This tax alert summarizes the Michigan Court of Appeals decision in Gillette Commercial Operations North America & Subsidiaries et. al. and provides related taxpayer considerations.
The Compact, which became effective in 1967, was created by the states in response to federal proposals to regulate state taxation through the adoption of a uniform method of apportionment for state net income tax purposes. As part of the Compact, Article IV incorporates—almost verbatim—the provisions of the Uniform Division of Income for Tax Purposes Act, which provide for an equally weighted, three-factor apportionment formula. In addition, Article III of the Compact permits taxpayers to elect (Compact Election) to use the income apportionment provisions of Article IV in lieu of other income tax apportionment rules that may be adopted by the member states.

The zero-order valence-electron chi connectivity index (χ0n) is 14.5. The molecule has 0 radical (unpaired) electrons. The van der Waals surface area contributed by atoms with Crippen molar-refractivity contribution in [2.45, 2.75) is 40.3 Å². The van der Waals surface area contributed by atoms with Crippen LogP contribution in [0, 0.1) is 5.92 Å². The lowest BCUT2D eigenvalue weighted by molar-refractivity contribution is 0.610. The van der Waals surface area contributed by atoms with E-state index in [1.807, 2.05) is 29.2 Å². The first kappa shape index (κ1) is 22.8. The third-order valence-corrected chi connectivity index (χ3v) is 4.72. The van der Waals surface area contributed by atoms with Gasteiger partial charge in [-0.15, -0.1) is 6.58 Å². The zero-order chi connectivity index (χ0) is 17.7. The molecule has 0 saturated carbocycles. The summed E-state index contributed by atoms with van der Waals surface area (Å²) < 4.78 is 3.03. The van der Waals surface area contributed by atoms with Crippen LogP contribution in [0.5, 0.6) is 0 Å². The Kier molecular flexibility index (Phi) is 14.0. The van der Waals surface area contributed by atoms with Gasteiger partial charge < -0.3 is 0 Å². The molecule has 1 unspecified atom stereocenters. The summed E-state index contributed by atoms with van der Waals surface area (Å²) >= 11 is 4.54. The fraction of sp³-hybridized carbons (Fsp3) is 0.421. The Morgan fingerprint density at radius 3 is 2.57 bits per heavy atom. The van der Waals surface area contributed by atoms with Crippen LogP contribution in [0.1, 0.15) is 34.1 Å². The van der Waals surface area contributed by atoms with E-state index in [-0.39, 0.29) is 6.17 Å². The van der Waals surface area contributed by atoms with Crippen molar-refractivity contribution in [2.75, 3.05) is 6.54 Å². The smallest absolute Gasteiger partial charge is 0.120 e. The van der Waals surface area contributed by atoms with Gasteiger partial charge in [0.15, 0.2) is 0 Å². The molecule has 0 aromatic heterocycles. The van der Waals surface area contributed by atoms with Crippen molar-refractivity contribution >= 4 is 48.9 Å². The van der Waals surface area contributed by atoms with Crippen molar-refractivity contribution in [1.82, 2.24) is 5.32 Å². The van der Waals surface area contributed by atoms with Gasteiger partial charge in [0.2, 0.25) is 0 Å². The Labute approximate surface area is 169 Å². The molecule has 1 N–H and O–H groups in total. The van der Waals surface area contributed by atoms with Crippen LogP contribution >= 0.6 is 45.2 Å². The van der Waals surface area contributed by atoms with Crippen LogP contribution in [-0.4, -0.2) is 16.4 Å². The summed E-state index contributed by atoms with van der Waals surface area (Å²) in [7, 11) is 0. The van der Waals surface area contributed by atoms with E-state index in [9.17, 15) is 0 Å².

In 1969 Michigan enacted and codified the Compact, including Articles III and IV, in MCL § 205.581.4 In 2007 Michigan adopted the MBT effective January 1, 2008, which provided for a single sales factor formula for purposes of apportioning both the Modified Gross Receipts Tax (MGRT) and the Business Income Tax (BIT) components of the MBT.5 Prior to 2011, no explicit limitation existed on an MBT taxpayer’s ability to apportion using the Compact election.6
On July 14, 2014, the Michigan Supreme Court in International Business Machines v. Michigan Department of Treasury held that the taxpayer could elect to compute both the BIT and MGRT components of its 2008 MBT liability using the Compact Election in lieu of the single sales factor apportionment formula under the MBT Act.7 By application of the Compact Election, the taxpayer was allowed to use an equally weighted, three-factor (property, payroll and sales) apportionment formula.8